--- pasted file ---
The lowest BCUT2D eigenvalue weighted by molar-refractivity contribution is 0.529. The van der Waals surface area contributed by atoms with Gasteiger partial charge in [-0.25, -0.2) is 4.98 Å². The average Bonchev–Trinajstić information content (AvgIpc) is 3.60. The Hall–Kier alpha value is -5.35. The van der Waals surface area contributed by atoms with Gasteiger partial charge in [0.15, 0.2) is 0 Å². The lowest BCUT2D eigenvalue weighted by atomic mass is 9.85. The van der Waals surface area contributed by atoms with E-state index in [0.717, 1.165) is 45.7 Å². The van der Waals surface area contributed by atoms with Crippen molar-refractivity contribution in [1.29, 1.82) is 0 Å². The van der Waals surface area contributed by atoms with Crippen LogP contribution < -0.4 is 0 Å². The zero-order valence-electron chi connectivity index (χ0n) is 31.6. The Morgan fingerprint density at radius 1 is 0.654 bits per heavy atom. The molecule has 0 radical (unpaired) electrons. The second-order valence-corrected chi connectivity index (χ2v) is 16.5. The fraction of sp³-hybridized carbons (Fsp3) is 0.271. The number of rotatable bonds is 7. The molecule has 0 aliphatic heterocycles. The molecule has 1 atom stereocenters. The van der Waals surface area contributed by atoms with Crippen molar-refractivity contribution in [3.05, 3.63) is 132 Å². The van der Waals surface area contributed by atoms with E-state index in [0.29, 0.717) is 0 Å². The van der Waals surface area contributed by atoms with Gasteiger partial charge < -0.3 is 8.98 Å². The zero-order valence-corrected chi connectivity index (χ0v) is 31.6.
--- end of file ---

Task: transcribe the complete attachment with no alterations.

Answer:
The lowest BCUT2D eigenvalue weighted by molar-refractivity contribution is 0.529. The van der Waals surface area contributed by atoms with Gasteiger partial charge in [-0.25, -0.2) is 4.98 Å². The average Bonchev–Trinajstić information content (AvgIpc) is 3.60. The Hall–Kier alpha value is -5.35. The van der Waals surface area contributed by atoms with Gasteiger partial charge in [0.15, 0.2) is 0 Å². The lowest BCUT2D eigenvalue weighted by atomic mass is 9.85. The van der Waals surface area contributed by atoms with E-state index in [0.717, 1.165) is 45.7 Å². The van der Waals surface area contributed by atoms with Crippen molar-refractivity contribution in [1.29, 1.82) is 0 Å². The van der Waals surface area contributed by atoms with Crippen LogP contribution < -0.4 is 0 Å². The zero-order valence-electron chi connectivity index (χ0n) is 31.6. The Morgan fingerprint density at radius 1 is 0.654 bits per heavy atom. The molecule has 0 radical (unpaired) electrons. The second-order valence-corrected chi connectivity index (χ2v) is 16.5. The fraction of sp³-hybridized carbons (Fsp3) is 0.271. The number of rotatable bonds is 7. The molecule has 0 aliphatic heterocycles. The molecule has 1 atom stereocenters. The van der Waals surface area contributed by atoms with Crippen molar-refractivity contribution in [3.05, 3.63) is 132 Å². The van der Waals surface area contributed by atoms with E-state index in [0.29, 0.717) is 0 Å². The van der Waals surface area contributed by atoms with Gasteiger partial charge < -0.3 is 8.98 Å². The zero-order valence-corrected chi connectivity index (χ0v) is 31.6.